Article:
Pudina or mint is used in chutney and other dishes all over India. Pudina chutney goes well with breakfast items like idli, dosa and pongal. It can be eaten with rice and also used in sandwiches.
One bunch of Mint leaves.
3 small onions (shallots)
2 green chillies
1 Table spoon puffed Bengal gram dhal (pottu kadalai)
2 Table spoon grated coconut
Small piece of tamarind and salt
Clean mint leaves. Pour one teaspoon oil in a pan and fry the small onion, green chillies, mint leaves and grated coconut for a couple of minutes. Let this cool for a bit and then put everything in a blender and grind to a smooth paste adding a little water.
Rava (semolina) is made from a soft kind of wheat (Durham wheat), and is known in North India as Suji. Uppuma (Tamil) is a South Indian dish that is pronounced upma in North India. Rava upma can be made in different styles using either rice or semolina.
The semolina variety, Rava uppuma, is more common and is a tasty snack usually consumed for breakfast in Tamilnadu. It goes well with coconut chutney or sambar.
Cooking Time: 15 minutes
Rava (Semolina) : 200ml or 1 cup
Water : 450ml or 2 ¼ cup
Onion : 1
Green Chillies : 2
Ginger : ½” piece
Curry leaves : a few sprigs
Mustard seeds : 1 teaspoon
Black gram (urad dhal): 1 teaspoon
Salt : ½ teaspoon
Method: Roast rava (without oil) in a pan stirring it till you release the flavor and the rava is fried to a light brown color.
Chop onion, green chillies and ginger.
Heat oil in a non-stick pan. Add the mustard seeds and urad dhal. When the seeds start to crackle add the chopped onions, green chillies and ginger and sauté for a couple of minutes. Finally add the curry leaves, pour water into the vessel and add salt. Bring to boil on medium heat. When the water starts to boil, reduce heat and carefully add the fried rava. You will have to stir constantly to make sure that there are no lumps in the rava.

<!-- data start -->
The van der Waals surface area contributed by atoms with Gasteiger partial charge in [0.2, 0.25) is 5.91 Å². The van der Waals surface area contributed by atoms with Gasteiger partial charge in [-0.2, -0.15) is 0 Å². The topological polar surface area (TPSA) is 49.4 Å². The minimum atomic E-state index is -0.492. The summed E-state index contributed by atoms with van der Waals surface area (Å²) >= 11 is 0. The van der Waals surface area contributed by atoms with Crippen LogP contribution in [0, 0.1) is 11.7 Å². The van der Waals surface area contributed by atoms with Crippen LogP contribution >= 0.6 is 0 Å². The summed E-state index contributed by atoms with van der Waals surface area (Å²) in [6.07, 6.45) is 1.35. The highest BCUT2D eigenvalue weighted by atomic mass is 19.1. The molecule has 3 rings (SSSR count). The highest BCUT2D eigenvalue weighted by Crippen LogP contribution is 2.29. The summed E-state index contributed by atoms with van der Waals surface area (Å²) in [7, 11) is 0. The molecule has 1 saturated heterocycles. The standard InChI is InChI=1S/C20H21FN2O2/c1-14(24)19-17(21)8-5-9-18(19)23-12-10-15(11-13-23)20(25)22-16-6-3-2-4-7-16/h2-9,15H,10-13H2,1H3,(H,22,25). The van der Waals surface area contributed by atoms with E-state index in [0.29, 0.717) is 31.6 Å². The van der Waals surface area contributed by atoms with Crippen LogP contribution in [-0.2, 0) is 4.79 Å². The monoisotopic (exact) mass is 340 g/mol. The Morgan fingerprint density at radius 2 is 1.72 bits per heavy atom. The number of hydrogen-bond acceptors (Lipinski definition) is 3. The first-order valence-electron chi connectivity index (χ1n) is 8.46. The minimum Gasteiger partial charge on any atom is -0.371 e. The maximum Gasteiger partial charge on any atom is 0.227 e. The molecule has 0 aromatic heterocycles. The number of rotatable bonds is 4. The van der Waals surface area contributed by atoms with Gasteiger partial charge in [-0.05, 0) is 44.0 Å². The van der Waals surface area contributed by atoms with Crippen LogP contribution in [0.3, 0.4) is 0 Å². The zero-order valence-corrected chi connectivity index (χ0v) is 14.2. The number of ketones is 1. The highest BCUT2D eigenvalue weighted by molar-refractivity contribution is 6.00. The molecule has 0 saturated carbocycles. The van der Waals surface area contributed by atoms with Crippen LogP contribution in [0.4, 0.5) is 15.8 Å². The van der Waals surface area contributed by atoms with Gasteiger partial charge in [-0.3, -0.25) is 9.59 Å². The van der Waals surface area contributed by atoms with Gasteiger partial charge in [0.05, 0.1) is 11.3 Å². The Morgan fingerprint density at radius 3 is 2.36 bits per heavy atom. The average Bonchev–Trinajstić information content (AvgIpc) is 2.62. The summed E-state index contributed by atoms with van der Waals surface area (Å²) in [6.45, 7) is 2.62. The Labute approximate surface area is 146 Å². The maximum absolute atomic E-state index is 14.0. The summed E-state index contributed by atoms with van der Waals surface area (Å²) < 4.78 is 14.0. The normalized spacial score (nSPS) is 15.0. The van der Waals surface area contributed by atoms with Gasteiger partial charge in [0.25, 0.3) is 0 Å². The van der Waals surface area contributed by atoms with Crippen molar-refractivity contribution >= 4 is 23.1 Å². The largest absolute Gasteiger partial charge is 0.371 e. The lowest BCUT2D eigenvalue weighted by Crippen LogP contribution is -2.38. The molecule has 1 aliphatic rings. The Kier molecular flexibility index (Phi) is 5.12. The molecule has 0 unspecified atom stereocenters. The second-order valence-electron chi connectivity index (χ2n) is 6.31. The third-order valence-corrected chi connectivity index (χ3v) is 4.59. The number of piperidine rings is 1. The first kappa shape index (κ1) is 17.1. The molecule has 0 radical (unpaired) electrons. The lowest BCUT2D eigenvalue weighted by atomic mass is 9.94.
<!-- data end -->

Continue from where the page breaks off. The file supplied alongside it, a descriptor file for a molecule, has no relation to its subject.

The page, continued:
Tips: Fried cashews and ghee (clarified butter) can be added to the uppuma to add flavor and taste. Vegetables like French beans and carrots can also be added if desired (add along with the onions ).
This is a semi solid sweet dish which can be consumed as a supplementary breakfast or as snack. ”Ulundu” or black gram being a legume is high in protein and nutritious. Palm sugar is prepared from the juice of different kinds of palm trees like Coconuts, Date Palm etc. Palm sugar or Jaggery made from the Palmyra tree is used in this dish. Since it is not refined and prepared without much processing, it is a natural sweetener with many nutrients. Its sweetness and good flavor make “Ulundu kali” a tasty dish. It is considered a healthy food and prepared mainly in the Southern part of Tamil Nadu.
Cooking Time: 2 hours
1. Split Black Gram : 3/4 Cup or 125 grams
2. Raw rice : 1 Cup or 175 grams
3. Black Jaggery (Palmyra – “karuppatti”) powdered : 3 Cups or 350 grams
4. Salt: 0.25 Teaspoon
5. Gingelly ( Sesame) Oil : 100 ml
6. Water : 850 ml
7. Coconut Grating: 1/4 Cup
Using the Blender, get the rice and black gram powdered separately to a coarse texture. Add salt to the coarse flour along with 750 ml water and mix thoroughly without lumps. Keep it aside for 1 1/2 hours.
Take the remaining 100 ml water in another vessel and boil it with powdered Jaggery. When the Jaggery has melted completely, remove from stove. Use a sieve to remove the dirt.
Use a thick bottomed vessel with the rice, gram flour mixture and let it simmer over slow fire for 10 minutes. Stir it continuously until the batter becomes thick. Then add the jaggery syrup and continue to stir for another 10 minutes till it becomes well cooked. Oil can be added to the content now. When oil is absorbed completely, add the coconut gratings. Remove from the stove and serve hot.